Conflicts Of Interest Can Develop With Potential Clients – Rule 1.18
Rule 1.18, specifically says that:
(a) A person who discusses with a lawyer the possibility of forming a client-lawyer relationship with respect to a matter is a prospective client.
(b) Even when no client-lawyer relationship ensues, a lawyer who has had discussions with a prospective client shall not use or reveal information learned in the consultation, except as Rule 1.9 would permit with respect to information of a former client.
(c) A lawyer subject to paragraph (b) shall not represent a client with interests materially adverse to those of a prospective client in the same or a substantially related matter if the lawyer received information from the prospective client that could be significantly harmful to that person in the matter, except as provided in paragraph (d). If a lawyer is disqualified from representation under this paragraph, no lawyer in a firm with which that lawyer is associated may knowingly undertake or continue representation in such a matter, except as provided in paragraph (d).
(d) When the lawyer has received disqualifying information as defined in paragraph (c), representation is permissible if:
(1) both the affected client and the prospective client have given informed consent, or
(2) the lawyer who received the information took reasonable measures to avoid exposure to more disqualifying information than was reasonably necessary to determine whether to represent the prospective client; and that lawyer is timely screened from any participation in the matter and is apportioned no part of the fee therefrom.
This means an attorney may owe a duty to individuals that meet with them.
- See Episode 379 – People v. Schutz, 2017 IL App (4th) 140956 (June) (Duration 7:55) (Possible Conflict Of Interest For Lawyer When Client In Jail Turns Informant On Another Client)
- See Episode 056 – People v. Shepherd, 2015 IL App (3d) 140192 (February) (Duration 19:54) (attorney takes a meeting with a prosecutor and learns a potential client is snitching on a current client)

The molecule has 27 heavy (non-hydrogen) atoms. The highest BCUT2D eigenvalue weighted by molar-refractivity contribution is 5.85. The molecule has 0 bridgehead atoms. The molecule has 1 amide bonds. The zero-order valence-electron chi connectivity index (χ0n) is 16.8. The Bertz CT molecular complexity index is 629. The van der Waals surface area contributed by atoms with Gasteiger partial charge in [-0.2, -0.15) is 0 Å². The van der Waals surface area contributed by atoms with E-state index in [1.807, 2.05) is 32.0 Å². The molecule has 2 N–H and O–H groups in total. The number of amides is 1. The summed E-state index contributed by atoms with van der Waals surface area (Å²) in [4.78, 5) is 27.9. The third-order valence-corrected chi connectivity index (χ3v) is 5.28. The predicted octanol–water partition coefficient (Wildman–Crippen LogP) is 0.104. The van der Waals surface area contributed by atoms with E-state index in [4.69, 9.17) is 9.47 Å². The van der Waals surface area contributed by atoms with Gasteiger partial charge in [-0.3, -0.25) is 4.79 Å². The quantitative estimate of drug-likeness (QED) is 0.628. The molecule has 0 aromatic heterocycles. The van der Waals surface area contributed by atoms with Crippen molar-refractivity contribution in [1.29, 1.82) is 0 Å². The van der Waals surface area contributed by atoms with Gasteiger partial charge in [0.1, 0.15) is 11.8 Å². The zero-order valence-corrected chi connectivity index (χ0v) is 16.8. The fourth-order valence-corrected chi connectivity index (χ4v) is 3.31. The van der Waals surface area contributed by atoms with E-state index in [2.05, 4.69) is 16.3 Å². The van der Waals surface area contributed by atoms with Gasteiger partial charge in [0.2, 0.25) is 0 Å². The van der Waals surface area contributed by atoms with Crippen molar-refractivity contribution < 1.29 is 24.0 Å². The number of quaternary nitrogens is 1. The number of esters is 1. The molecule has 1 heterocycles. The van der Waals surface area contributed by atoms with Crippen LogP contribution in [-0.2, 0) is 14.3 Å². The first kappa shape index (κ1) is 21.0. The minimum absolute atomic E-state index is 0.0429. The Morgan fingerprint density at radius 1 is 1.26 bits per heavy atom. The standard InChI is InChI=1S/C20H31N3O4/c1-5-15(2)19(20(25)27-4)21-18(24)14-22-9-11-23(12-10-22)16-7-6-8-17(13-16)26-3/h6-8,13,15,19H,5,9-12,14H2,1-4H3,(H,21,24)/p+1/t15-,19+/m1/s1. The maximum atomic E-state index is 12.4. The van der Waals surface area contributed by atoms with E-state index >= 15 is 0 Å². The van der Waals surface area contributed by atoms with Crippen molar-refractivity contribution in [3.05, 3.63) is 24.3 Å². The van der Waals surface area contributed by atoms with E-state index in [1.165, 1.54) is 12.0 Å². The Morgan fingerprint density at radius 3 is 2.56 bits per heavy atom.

Interestingly, An Attorney Can Raise A Conflict Issue On Themselves!
When this happens, the court gives the issue no special treatment.
At first, it seems this kind of allegation should be given some kind of special weight. After all the trial attorney is going to know best whether he or she made a significant error in the case.
The problem, is that this kind of a rule would essentially be given the defense a second bite at the trial or litigation apple. It would be too easy for the defense to raise error on themselves after a particular trial strategy does not lead the results they expected.
This system would be ripe for abuse.
Less scrupulous defense attorneys would simply plan on a post trial motion to undue unrealistic or reckless trial positions. But even honest trial attorneys would be tempted to second guess their original positions when the outcomes are not what they expected.
See Episode 039 – People v. Short, 2014 IL App (1st) 121262 (October) (Duration 19:26) (Is It A Per Se Conflict of Interest When Trial Attorney Raises Ineffective Assistance on Himself?)
- Episode 229 – People v. Wilkerson, 2016 IL App (1st) 151913 (August) (Duration 9:25) (Is It A Conflict of Interest When Codefendant Pays Attorney Fees For Another Defendant?)
- Episode 244 – People v. Buckhanan, 2016 IL App (1st) 131097 (September) (Duration 8:41) (A Father-Son Lawyer Duo Accused of Conflict of Interest)
- Episode 106 – People v. Peterson, 2015 IL App (3d) 130157 (November) (Duration 15:28) (Drew Peterson lawyer cuts a media deal for himself)
Prosecutors Also Have To Be On Guard Against Conflicts
Prosecutors have to be careful about the relationships they have with possible witnesses, defendants, and other court personnel. From time to time relationships that developed white they worked at a defense firm may also have to be investigated.
- See Episode 516 – People v. Jackson, 2018 IL App (3d) 170125 (May) (Duration 14:55) (former prosecutor working for a private law firm may have handled matters against this defendant).
- Interview 375 – Nrupa Patel Helps Dissect Conflict Of Interest Confronting Former Prosecutors (Duration 23:20)
- Episode 176 – People v. Kibbons, 2016 IL App (3d) 150090 (April) (Duration 12:07) ()
More likely than not, if a prosecutor gets into ethical problems it’s going to be for something related to truthfulness and full disclosure. Consider these cases:
- Episode 148 – People v. Weinke, 2016 IL App (1st) 141196 (March) (Duration 10:43) (court says ASA exaggerated the severity of victim’s condition and misled the court in order to pressure the court into granting a quickie deposition)
- Episode 127 – People v. Mpulamasaka, 2016 IL App (2d) 130703 (January) (Duration 15:34) (the trial court here should not have allowed the prosecutor to argue from the witness stand)
- Episode 165 – More Examples of Prosecutorial Misconduct (Duration 24:51) (prosecutor in this aggravated DUI represented defendant when he was charged with his first DUI)
- Episode 152 – People v. Gray, 2016 IL App (1st) 141196 (March) (Duration 4:03) (prosecutors fail to disclose the cops were crooked)